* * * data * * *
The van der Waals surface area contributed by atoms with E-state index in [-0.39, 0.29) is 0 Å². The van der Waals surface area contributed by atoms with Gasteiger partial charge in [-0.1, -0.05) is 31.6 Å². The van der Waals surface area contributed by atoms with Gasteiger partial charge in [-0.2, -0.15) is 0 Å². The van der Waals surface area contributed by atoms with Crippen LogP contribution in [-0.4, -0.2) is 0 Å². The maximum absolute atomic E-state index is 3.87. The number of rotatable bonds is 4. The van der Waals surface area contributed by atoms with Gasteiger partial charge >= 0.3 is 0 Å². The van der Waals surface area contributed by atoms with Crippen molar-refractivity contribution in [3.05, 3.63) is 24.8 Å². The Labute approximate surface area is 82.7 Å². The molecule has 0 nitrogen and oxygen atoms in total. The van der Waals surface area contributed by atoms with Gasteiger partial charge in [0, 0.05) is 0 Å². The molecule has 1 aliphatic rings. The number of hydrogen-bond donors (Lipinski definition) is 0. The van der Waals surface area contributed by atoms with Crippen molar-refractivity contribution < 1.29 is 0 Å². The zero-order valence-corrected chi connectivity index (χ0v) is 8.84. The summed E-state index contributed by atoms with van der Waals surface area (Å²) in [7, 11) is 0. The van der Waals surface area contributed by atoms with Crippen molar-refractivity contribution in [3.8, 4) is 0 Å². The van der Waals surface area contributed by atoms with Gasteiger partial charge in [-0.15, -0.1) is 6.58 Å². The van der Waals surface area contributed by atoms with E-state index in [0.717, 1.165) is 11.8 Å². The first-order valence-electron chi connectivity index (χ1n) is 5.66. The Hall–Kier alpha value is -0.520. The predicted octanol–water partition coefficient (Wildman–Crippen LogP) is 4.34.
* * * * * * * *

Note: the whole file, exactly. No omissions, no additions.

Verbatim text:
The van der Waals surface area contributed by atoms with E-state index in [-0.39, 0.29) is 0 Å². The van der Waals surface area contributed by atoms with Gasteiger partial charge in [-0.1, -0.05) is 31.6 Å². The van der Waals surface area contributed by atoms with Gasteiger partial charge in [-0.2, -0.15) is 0 Å². The van der Waals surface area contributed by atoms with Crippen LogP contribution in [-0.4, -0.2) is 0 Å². The maximum absolute atomic E-state index is 3.87. The number of rotatable bonds is 4. The van der Waals surface area contributed by atoms with Gasteiger partial charge >= 0.3 is 0 Å². The van der Waals surface area contributed by atoms with Crippen molar-refractivity contribution in [3.05, 3.63) is 24.8 Å². The Labute approximate surface area is 82.7 Å². The molecule has 0 nitrogen and oxygen atoms in total. The van der Waals surface area contributed by atoms with Gasteiger partial charge in [0, 0.05) is 0 Å². The molecule has 1 aliphatic rings. The number of hydrogen-bond donors (Lipinski definition) is 0. The van der Waals surface area contributed by atoms with Crippen molar-refractivity contribution < 1.29 is 0 Å². The zero-order valence-corrected chi connectivity index (χ0v) is 8.84. The summed E-state index contributed by atoms with van der Waals surface area (Å²) in [7, 11) is 0. The van der Waals surface area contributed by atoms with Crippen molar-refractivity contribution in [3.8, 4) is 0 Å². The van der Waals surface area contributed by atoms with Gasteiger partial charge in [-0.15, -0.1) is 6.58 Å². The van der Waals surface area contributed by atoms with E-state index in [0.717, 1.165) is 11.8 Å². The first-order valence-electron chi connectivity index (χ1n) is 5.66. The Hall–Kier alpha value is -0.520. The predicted octanol–water partition coefficient (Wildman–Crippen LogP) is 4.34.